One of the earliest books that made an impression on me was THE LUCKIEST GIRL by Beverly Cleary. As a kid growing up just outside of Washington D.C., sunny southern California felt like another planet. Reading the book made me feel like I was there amid the orange trees, heated by candles to protect them from frost when the temperature dropped.
Somewhere along the way my interest turned to fashion and reading fell by the wayside; until I stumbled upon FLYY GIRL by Omar Tyree in ninth grade. It was the first book I ever read that was about someone that looked like me, an African American teenage girl. But when you add in that the main character, Tracy Ellison, grew up in the city, and was obsessed with clothes, the effect became magnetic. Not only was I not alone, but I was understood. I was hooked. After reading all of Omar Tyree’s novels, I moved on to the works of Sister Souljah and Eric Jerome Dickey.
Reading became my release. My parents were super strict, so what I was allowed to watch and listen to was extremely limited; but even the most overbearing parents knew that a kid with a book is a kid that should be left alone.
There wasn’t much time for reading for pleasure in college, but I did find the time to write an awful, genreless novel as an attempted get rich quick scheme. I even sent it to a few agents, thankfully there were no takers.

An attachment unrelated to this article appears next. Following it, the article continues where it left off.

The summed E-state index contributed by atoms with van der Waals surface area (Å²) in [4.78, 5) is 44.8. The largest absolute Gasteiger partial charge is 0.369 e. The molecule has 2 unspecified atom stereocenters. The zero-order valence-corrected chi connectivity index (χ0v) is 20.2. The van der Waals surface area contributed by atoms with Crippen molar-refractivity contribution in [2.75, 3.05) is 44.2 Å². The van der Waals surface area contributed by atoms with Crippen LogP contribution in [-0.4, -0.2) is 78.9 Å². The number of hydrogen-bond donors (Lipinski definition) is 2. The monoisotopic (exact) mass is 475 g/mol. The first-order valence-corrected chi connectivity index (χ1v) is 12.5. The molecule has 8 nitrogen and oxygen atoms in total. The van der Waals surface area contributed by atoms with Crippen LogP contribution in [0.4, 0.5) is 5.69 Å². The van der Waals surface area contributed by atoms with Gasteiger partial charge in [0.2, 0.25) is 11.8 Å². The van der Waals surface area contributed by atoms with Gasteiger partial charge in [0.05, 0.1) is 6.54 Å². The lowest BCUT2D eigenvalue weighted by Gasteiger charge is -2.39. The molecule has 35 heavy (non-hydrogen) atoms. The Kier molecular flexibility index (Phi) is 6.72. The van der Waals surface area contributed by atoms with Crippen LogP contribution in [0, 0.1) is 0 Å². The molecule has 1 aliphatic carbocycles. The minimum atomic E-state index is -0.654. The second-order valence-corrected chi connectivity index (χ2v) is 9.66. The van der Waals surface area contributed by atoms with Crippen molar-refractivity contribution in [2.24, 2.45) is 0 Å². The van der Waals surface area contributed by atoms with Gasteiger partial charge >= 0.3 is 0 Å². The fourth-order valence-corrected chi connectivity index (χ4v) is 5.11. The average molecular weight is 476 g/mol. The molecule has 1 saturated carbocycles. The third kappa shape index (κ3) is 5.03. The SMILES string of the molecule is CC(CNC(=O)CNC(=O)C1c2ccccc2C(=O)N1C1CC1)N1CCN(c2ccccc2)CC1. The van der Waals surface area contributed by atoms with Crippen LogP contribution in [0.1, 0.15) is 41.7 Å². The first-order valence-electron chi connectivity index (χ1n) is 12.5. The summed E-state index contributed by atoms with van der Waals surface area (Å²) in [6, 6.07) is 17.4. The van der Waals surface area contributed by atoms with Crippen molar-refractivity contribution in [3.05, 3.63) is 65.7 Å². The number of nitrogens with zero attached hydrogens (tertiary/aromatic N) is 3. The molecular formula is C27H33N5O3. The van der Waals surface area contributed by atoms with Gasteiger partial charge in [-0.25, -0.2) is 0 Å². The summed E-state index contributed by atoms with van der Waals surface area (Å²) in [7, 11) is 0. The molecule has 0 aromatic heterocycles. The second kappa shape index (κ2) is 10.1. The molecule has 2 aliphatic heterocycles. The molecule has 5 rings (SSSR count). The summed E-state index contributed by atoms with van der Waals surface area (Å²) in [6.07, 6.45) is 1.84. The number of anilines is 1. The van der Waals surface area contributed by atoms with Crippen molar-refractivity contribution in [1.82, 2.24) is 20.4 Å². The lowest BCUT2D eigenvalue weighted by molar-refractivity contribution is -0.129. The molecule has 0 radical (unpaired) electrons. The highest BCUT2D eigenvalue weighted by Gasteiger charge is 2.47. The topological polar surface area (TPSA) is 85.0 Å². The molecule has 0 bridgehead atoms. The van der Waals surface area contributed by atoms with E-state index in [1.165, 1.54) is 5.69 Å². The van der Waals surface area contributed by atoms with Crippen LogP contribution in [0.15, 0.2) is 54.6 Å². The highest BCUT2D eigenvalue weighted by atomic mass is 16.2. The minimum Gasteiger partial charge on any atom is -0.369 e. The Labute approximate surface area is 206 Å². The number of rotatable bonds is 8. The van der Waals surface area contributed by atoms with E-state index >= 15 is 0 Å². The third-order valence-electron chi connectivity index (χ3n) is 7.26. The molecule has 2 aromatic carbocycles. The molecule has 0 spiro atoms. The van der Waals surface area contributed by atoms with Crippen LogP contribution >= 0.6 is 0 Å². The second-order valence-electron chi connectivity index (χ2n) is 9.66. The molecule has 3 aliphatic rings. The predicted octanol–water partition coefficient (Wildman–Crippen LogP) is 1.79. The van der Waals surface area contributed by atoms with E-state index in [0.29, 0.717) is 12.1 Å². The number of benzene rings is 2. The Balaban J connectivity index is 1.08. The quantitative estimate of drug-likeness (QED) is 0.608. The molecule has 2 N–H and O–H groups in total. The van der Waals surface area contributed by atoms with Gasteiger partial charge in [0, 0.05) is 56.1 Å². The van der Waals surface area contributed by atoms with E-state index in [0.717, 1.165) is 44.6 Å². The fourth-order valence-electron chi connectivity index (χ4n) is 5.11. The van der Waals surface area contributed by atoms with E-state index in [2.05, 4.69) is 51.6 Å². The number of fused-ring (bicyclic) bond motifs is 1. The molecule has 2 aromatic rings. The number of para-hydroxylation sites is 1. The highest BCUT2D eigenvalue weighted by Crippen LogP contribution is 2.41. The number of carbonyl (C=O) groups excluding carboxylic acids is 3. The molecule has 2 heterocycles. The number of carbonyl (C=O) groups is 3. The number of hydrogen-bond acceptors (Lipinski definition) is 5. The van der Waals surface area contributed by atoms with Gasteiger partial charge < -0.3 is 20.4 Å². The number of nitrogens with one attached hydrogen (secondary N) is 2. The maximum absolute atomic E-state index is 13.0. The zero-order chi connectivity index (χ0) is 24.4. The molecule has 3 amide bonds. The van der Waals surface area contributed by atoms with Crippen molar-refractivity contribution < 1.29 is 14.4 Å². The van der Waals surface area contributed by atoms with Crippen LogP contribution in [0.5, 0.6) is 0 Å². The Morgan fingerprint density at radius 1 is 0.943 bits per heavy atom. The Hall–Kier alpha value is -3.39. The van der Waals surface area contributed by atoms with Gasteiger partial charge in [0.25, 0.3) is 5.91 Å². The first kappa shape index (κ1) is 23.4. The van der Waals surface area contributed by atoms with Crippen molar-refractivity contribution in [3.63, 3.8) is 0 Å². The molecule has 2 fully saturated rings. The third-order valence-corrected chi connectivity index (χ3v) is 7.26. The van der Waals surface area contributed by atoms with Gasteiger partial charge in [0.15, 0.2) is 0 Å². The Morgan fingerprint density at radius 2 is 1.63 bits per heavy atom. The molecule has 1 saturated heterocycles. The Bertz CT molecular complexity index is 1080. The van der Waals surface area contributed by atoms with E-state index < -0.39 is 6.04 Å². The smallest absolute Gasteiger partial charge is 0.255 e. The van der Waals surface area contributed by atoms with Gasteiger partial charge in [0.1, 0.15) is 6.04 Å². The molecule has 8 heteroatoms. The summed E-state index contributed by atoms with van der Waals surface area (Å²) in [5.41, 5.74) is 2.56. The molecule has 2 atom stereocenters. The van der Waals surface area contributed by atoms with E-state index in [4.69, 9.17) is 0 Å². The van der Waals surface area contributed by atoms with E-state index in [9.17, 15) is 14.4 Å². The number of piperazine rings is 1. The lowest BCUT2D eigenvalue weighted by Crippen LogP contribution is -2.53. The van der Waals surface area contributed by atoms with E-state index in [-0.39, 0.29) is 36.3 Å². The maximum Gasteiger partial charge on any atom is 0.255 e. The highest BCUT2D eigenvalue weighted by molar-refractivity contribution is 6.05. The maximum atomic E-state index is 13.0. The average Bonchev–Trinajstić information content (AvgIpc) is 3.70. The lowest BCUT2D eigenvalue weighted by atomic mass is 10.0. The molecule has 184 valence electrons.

After graduation, there was only occasional reading, and very little writing, while I devoted myself to a couple of modest goals–a good job with benefits and my own place. Then something amazing happened, after diligently working towards these goals I accomplished them. I had to start working towards something new.
The first was to catch up on reading, or as I called it, becoming ‘well-read.’ I read humorists like James Polster; and finished POST OFFICE by Charles Bukowski in a single day, while drunk on vodka with my husband playing Grand Theft Auto in the background. I think Bukowski would have been proud.
I soaked up classics by Herman Melville, Oscar Wilde, and James Baldwin, who showed me that trying to hide who you really are eventually destroys you, in GIOVANNI’S ROOM. Then I whizzed through mysteries and thrillers by Agatha Christie and Lisa Gardner. I read every Harlan Coben stand-alone novel and learned that not all trouble comes from the concrete jungle; sometimes you find it lurking behind the lush lawns and two car garages of the families in suburbia.
Eventually, reading wasn’t enough; it was like all the words I’d gobbled up were trapped inside of me. I had to start writing them down. But then, that wasn’t enough, I wanted to make people feel things and travel places. I needed readers. So I practiced my craft until it was good enough to share with others.
Perfecting the art has been the hardest part of this journey thus far, but I can’t give up now. It’s too late. I’ve already been bitten. Somewhere between the Amazon Rainforest, the Atlantic Ocean, and Victorian England I had passed the point of no return, and fallen in love with words. And after hours of painstaking work on my own writing, the only way to relax is to lose myself in the words of someone else’s carefully crafted creation.
LaToya Jovena lives in the DC suburbs with her family. She’s currently working on her novel while trying to be glamorous. Follow her on Twitter @LaToyaJovena.